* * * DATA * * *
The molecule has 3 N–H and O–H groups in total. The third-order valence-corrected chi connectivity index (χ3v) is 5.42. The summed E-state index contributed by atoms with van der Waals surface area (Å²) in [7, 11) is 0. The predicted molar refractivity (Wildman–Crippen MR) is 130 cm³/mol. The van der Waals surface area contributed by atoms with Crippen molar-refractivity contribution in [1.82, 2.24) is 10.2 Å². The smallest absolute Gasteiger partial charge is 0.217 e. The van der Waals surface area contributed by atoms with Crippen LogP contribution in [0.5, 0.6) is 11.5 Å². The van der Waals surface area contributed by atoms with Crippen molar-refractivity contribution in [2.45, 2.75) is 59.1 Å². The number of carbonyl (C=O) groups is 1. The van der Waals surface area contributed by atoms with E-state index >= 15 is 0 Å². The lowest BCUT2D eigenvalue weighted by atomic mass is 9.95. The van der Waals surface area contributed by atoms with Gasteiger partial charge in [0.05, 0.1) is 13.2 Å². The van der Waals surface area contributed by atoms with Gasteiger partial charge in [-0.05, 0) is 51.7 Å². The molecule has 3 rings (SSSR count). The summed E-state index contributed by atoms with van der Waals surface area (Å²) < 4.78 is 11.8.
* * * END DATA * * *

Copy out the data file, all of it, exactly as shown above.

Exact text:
The molecule has 3 N–H and O–H groups in total. The third-order valence-corrected chi connectivity index (χ3v) is 5.42. The summed E-state index contributed by atoms with van der Waals surface area (Å²) in [7, 11) is 0. The predicted molar refractivity (Wildman–Crippen MR) is 130 cm³/mol. The van der Waals surface area contributed by atoms with Crippen molar-refractivity contribution in [1.82, 2.24) is 10.2 Å². The smallest absolute Gasteiger partial charge is 0.217 e. The van der Waals surface area contributed by atoms with Crippen LogP contribution in [0.5, 0.6) is 11.5 Å². The van der Waals surface area contributed by atoms with Crippen molar-refractivity contribution in [2.45, 2.75) is 59.1 Å². The number of carbonyl (C=O) groups is 1. The van der Waals surface area contributed by atoms with E-state index >= 15 is 0 Å². The lowest BCUT2D eigenvalue weighted by atomic mass is 9.95. The van der Waals surface area contributed by atoms with Gasteiger partial charge in [0.05, 0.1) is 13.2 Å². The van der Waals surface area contributed by atoms with Gasteiger partial charge in [-0.05, 0) is 51.7 Å². The molecule has 3 rings (SSSR count). The summed E-state index contributed by atoms with van der Waals surface area (Å²) < 4.78 is 11.8.